6. I replied that this was the identical question the Crown Prince had posed to me on February 14 and that I had taken this question back to the President and had discussed it in a meeting with the President, Secretary Vance, and National Security Director Dr. Brzezinski.5

I reminded him that I had brought a reply from the President when I returned in April.6 While I could not recall the exact words of the letter, I recalled two impressions that I had: first that the President and his chief advisors were most sympathetic with the problem which the Crown Prince posed and that USG looked upon Saudi Arabia as a close friend and valuable ally; that I felt sure that the President and the administration would be most sympathetic to any request or need by SAG necessary or vital to her integrity or continued independence. Secondly, that the letter itself was, I felt, an extremely strong evidence of the depth and extent of the USG’s commitment to SAG; that under our system of government the President could not declare war or [Page 798] commit the forces of USG without prior approval of Congress in the absence of a mutual defense pact, which we did not have with Saudi Arabia. However, I felt that the commitment as set forth in the letter was as strong a commitment as the President and the administration could make without some formal action by the Congress. (FYI, letter from President to King is dated 14 April 1978)

7. The Crown Prince then said that it was desirable to familiarize the Congress to the extent of the threat presently posed by Russian activities in the area.

8. I replied that I agreed completely and had found that the Congress, once given the facts as they had in the F–15 sale, reacted in a favorable manner. I added that we had had a visit by two Congressmen to YAR in the last two weeks and they stated after the visit their great awareness of and concern for the threat posed in the Yemens to SAG and USG.7 I added that I hoped that we would have additional Congressmen to visit both Saudi Arabia and YAR in the coming months and I was sure that this could be arranged.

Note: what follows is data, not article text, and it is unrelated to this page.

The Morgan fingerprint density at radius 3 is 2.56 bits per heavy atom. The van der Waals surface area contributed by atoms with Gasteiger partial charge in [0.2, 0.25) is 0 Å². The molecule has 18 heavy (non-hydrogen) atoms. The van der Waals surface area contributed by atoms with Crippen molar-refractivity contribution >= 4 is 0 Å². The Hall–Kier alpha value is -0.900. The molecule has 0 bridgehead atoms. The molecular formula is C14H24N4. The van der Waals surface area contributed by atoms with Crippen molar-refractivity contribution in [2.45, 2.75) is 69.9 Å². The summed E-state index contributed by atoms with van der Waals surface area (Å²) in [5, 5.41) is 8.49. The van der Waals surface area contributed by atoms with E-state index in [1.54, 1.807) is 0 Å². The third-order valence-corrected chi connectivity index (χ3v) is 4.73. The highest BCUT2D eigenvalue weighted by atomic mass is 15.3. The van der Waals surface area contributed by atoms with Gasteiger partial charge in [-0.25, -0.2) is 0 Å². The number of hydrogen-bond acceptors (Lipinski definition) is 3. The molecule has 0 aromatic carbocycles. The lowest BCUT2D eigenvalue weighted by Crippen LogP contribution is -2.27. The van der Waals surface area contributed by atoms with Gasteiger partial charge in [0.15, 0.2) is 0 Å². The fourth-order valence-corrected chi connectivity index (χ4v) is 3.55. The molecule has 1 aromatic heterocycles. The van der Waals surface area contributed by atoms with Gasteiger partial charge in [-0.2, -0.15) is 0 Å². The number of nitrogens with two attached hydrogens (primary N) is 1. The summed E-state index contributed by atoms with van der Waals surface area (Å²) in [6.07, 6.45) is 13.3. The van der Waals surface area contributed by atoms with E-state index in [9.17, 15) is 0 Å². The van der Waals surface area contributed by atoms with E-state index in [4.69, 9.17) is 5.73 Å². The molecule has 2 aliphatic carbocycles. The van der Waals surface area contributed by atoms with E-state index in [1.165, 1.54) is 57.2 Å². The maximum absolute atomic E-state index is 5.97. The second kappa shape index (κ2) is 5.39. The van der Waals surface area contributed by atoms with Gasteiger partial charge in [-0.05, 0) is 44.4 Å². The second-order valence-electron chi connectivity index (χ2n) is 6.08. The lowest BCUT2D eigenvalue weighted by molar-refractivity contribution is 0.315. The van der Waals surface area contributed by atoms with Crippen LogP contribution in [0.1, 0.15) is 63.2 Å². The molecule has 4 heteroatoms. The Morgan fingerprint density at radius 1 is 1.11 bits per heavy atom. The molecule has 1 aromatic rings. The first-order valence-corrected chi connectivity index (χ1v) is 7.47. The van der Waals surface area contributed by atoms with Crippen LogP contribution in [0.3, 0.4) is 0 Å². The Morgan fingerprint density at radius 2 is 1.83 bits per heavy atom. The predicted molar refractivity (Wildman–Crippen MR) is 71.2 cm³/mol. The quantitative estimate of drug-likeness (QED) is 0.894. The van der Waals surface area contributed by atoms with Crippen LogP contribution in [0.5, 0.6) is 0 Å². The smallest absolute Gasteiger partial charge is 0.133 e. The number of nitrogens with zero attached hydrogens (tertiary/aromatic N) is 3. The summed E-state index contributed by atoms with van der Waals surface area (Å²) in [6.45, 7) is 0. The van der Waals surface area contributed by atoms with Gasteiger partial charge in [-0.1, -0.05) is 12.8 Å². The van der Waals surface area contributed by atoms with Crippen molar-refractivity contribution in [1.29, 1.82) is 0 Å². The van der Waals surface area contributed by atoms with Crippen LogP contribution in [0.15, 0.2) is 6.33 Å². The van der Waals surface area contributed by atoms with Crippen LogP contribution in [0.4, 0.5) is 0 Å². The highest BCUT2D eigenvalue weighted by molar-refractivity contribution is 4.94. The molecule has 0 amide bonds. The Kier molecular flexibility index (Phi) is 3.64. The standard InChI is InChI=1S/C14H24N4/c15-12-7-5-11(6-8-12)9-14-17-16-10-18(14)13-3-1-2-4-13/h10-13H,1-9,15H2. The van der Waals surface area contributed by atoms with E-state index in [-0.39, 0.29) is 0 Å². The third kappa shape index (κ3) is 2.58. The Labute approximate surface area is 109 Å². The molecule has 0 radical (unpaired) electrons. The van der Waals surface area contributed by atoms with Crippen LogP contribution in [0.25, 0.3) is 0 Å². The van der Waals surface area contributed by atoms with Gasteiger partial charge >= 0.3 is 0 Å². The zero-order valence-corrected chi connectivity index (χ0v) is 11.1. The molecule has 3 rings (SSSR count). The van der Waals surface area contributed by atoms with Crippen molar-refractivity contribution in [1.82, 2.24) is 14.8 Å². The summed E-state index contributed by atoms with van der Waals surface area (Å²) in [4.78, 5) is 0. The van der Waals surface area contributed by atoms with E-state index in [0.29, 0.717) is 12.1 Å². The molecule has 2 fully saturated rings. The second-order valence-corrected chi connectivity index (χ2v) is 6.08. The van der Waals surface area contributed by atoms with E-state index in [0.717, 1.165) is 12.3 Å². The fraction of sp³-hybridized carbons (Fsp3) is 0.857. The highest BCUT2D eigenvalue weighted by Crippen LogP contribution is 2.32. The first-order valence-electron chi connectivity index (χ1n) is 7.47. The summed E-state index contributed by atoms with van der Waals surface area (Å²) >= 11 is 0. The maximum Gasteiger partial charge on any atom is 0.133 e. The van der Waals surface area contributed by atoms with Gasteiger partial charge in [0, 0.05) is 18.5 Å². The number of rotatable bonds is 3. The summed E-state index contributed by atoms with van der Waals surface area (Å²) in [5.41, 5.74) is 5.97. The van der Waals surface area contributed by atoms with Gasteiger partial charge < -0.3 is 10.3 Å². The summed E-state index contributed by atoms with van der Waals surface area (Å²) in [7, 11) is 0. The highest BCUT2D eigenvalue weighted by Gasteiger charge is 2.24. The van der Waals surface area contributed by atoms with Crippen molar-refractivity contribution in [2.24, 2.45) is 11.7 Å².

9. I also added that we were doing a continuous intelligence gathering and appraisal operation on YAR and had been sharing our findings on a continuing basis with SAG, including the Crown Prince.

10. The Crown Prince stated that many of the fears that he expressed in our February meeting as only possibilities were fast becoming realities and for that reason he had brought the subject up again.

11. I told him that I would report to my government the fact that the fears and concerns which gave rise to our February conversation were now upon us in the form of activities in YAR and I was sure the President’s response would be framed with SAG’s deep concerns thoroughly understood and appreciated.

12. I ended the meeting by saying as a personal observation I felt that the policy of the U.S. has always been and will continue to be to stand by our friends and allies in time of need, and we had today no truer friend and ally in the world than Saudi Arabia.

The King and the Crown Prince responded by saying, “al hamdu-lillah.”

West
  1. Source: National Archives, RG 59, Central Foreign Policy File, P850070–2442. Secret; Immediate; Exdis Distribute as Nodis. Sent for information Immediate to the White House.
  2. In telegram 224270 to Jidda, September 4, the Department instructed West to deliver a message from Carter to Khalid. Carter’s message focused on the upcoming Camp David Summit meetings and ongoing developments in Saudi Arabia and expressed Carter’s desire to work with Khalid and Salih to assist the Yemen Arab Republic in developing a defensive posture. (National Archives, RG 59, Central Foreign Policy File, P840137–1821)
  3. See footnote 2 above. In telegram 6446 from Jidda, September 9, the Embassy summarized West’s discussions with Saudi officials regarding the portion of Carter’s letter dealing with Camp David. (National Archives, RG 59, Central Foreign Policy File, P850070–2456)
  4. See Document 253.
  5. See Document 170. No record of West’s meeting with Carter has been found.
  6. A draft of the letter is attached to Document 170 but is not printed.
  7. On August 21, Representatives Robert L.F. Sikes (D-Florida) and John James Flynt (D-Georgia) visited North Yemen and held meetings with YAR officials. In telegram 4151 from Sana, August 22, the Embassy described these meetings. (National Archives, RG 59, Central Foreign Policy File, D780343–0149)